A sobering mid-life crisis fuels dissatisfaction in Philip Dimitrius, to the extent where the successful architect trades his marriage and career in for a spiritual exile on a remote Greek ... See full summary »
Darcy, editor at her high school paper, and her long-term boyfriend Stan are in their last months of school and already have found places in good colleges. Recently they started to sleep ... See full summary »
John G. Avildsen
Offbeat fashion student Betsy Hopper and her strait-laced investment-banker fiancé, Jake Lovell, just want an intimate little wedding reception, but Betsy's father, Eddie, a Long Island ... See full summary »
A Cincinnati college student breaks off his engagement to his wealthy fiancée after he falls in love with a backwoods Kentucky girl he meets at a party. She claims to be 20 years old, but ... See full summary »
Bohemian Alex Morrison has just finished directing his first feature length movie. In its previews, the movie is considered a critical, artistic and surefire commercial success. As such, ... See full summary »
A sobering mid-life crisis fuels dissatisfaction in Philip Dimitrius, to the extent where the successful architect trades his marriage and career in for a spiritual exile on a remote Greek island where he hopes to conjure meaning into his life - trying the patience of his new girlfriend and angst-ridden teenage daughter. Written by
One of the movie's filming locations was Atlantic City in New Jersey, USA. Actress Susan Sarandon had recently starred about a couple of years earlier in a film called Atlantic City (1980) which also had shot there. See more »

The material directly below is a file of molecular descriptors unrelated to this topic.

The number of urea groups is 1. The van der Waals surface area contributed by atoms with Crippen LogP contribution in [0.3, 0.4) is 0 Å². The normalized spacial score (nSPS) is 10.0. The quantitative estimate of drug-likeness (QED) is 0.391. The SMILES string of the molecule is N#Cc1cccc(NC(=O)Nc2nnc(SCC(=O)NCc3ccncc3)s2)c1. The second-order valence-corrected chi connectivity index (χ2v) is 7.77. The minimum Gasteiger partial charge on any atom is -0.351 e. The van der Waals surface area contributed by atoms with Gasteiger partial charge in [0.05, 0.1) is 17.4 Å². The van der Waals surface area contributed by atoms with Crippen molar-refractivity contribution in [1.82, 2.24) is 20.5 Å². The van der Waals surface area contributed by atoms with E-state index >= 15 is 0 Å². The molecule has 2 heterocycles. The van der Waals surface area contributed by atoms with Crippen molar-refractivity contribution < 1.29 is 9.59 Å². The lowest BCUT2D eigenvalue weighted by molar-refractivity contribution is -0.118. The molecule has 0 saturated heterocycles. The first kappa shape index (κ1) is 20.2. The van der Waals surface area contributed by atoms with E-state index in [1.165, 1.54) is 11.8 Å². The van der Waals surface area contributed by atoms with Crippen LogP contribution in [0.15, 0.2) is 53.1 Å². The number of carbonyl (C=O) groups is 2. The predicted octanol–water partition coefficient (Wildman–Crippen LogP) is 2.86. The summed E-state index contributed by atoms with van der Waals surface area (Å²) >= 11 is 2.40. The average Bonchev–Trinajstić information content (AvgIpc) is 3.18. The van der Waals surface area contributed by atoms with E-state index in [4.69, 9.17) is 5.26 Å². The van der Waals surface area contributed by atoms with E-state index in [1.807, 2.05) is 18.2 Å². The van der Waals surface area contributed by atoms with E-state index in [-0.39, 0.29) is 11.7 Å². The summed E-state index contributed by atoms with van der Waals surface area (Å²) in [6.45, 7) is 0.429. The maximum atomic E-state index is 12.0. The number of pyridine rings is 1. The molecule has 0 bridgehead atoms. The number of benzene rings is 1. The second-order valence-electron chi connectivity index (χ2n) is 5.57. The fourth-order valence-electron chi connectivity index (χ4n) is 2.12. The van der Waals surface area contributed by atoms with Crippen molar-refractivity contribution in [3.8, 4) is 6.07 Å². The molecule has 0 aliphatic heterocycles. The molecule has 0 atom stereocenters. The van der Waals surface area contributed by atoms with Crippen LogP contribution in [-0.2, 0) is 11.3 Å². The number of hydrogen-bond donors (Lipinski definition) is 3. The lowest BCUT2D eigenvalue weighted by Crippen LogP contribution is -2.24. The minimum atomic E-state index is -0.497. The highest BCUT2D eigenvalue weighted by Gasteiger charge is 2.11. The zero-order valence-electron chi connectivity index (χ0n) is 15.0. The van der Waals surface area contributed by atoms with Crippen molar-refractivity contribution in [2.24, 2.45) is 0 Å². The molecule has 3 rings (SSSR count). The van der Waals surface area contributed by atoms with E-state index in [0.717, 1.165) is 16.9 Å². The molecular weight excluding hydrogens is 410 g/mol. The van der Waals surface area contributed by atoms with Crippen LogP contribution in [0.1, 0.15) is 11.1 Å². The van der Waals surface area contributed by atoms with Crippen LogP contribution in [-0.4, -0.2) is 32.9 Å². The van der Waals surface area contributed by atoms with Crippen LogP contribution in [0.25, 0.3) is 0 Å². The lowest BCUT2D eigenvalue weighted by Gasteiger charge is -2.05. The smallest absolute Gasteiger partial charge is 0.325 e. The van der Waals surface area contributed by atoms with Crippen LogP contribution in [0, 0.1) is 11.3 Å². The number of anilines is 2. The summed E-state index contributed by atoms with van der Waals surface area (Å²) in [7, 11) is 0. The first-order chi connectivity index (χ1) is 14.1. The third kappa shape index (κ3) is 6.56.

When a helicopter lands in Manhattan, in the last scene of the film, Philip steps out with a haircut in continuity with the early part of the story, set "18 months ago". Since the time on the island takes place 18 months later, over a 24 hour cycle, his hair should be short and gray when he lands, instead of longer and darker. See more »
Shakespeare's "The Tempest" turned into a middle-age-crazy opus
Paul Mazursky gathered an impressive acting ensemble for this modern reworking of Shakespeare's "The Tempest", with John Cassavetes feeling trapped by his career and his marriage and taking off for Greece, but direct inspiration from the Bard seems to have run dry early on, and the second-half of the picture is awfully dreary. Cassavetes is a questionable actor to put center-stage in a movie like this, one which depends on a light, fanciful touch if it's to work at all; dogged by a perpetual black cloud, Cassavetes doesn't sink into this character, and his furrowed brow and uncertain grimaces aren't interesting or attractive. As his mistress, short-haired Susan Sarandon is like a dangerous pixie, and Molly Ringwald gives the movie some joy as Cassavetes' daughter; Raul Julia has fun as a horny sheepherder, but Gena Rowlands has little to work with (the wife's arrival in the latter stages of the plot signals nothing but gloom up ahead). Although Mazursky initially seems in frisky spirits, he lets the contemplative nature of the material drag him into pretentious waters, and "Tempest" fades so fast it nearly evaporates off the screen. ** from ****
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